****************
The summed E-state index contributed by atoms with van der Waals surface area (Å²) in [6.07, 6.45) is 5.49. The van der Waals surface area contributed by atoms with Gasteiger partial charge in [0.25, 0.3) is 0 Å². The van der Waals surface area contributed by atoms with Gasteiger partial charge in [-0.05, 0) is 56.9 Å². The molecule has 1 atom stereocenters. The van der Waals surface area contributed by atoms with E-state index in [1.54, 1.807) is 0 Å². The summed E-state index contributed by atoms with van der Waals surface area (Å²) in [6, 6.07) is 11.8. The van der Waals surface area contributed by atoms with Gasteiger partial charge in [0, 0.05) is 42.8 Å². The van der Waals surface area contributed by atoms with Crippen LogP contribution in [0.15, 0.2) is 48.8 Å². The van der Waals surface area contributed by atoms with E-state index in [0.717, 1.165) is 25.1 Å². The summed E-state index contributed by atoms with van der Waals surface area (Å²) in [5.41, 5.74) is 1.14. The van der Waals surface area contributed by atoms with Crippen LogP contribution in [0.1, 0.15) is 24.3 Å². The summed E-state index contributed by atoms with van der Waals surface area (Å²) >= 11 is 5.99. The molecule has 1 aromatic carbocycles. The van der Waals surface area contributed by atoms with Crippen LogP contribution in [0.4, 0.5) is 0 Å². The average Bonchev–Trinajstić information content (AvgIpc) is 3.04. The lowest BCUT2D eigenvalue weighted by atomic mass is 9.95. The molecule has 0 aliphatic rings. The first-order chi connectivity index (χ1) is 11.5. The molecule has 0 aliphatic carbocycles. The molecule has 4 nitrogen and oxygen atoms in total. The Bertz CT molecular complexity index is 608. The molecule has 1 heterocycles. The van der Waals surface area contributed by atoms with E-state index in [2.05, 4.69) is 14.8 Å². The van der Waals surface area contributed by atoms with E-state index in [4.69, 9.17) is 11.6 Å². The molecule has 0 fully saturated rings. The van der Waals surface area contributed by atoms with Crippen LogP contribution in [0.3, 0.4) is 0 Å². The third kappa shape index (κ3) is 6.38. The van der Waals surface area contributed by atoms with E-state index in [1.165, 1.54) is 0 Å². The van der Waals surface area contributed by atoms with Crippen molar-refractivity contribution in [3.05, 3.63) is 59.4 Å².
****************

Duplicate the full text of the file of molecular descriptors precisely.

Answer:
The summed E-state index contributed by atoms with van der Waals surface area (Å²) in [6.07, 6.45) is 5.49. The van der Waals surface area contributed by atoms with Gasteiger partial charge in [0.25, 0.3) is 0 Å². The van der Waals surface area contributed by atoms with Gasteiger partial charge in [-0.05, 0) is 56.9 Å². The molecule has 1 atom stereocenters. The van der Waals surface area contributed by atoms with E-state index in [1.54, 1.807) is 0 Å². The summed E-state index contributed by atoms with van der Waals surface area (Å²) in [6, 6.07) is 11.8. The van der Waals surface area contributed by atoms with Gasteiger partial charge in [0, 0.05) is 42.8 Å². The van der Waals surface area contributed by atoms with Crippen LogP contribution in [0.15, 0.2) is 48.8 Å². The van der Waals surface area contributed by atoms with E-state index in [0.717, 1.165) is 25.1 Å². The summed E-state index contributed by atoms with van der Waals surface area (Å²) in [5.41, 5.74) is 1.14. The van der Waals surface area contributed by atoms with Crippen LogP contribution in [0.1, 0.15) is 24.3 Å². The summed E-state index contributed by atoms with van der Waals surface area (Å²) >= 11 is 5.99. The molecule has 1 aromatic carbocycles. The van der Waals surface area contributed by atoms with Crippen LogP contribution in [0.4, 0.5) is 0 Å². The average Bonchev–Trinajstić information content (AvgIpc) is 3.04. The lowest BCUT2D eigenvalue weighted by atomic mass is 9.95. The molecule has 0 aliphatic rings. The first-order chi connectivity index (χ1) is 11.5. The molecule has 0 aliphatic carbocycles. The molecule has 4 nitrogen and oxygen atoms in total. The Bertz CT molecular complexity index is 608. The molecule has 1 heterocycles. The van der Waals surface area contributed by atoms with E-state index in [2.05, 4.69) is 14.8 Å². The van der Waals surface area contributed by atoms with E-state index in [4.69, 9.17) is 11.6 Å². The molecule has 0 fully saturated rings. The van der Waals surface area contributed by atoms with Crippen LogP contribution in [0.3, 0.4) is 0 Å². The third kappa shape index (κ3) is 6.38. The van der Waals surface area contributed by atoms with E-state index in [1.165, 1.54) is 0 Å². The van der Waals surface area contributed by atoms with Crippen molar-refractivity contribution in [3.05, 3.63) is 59.4 Å².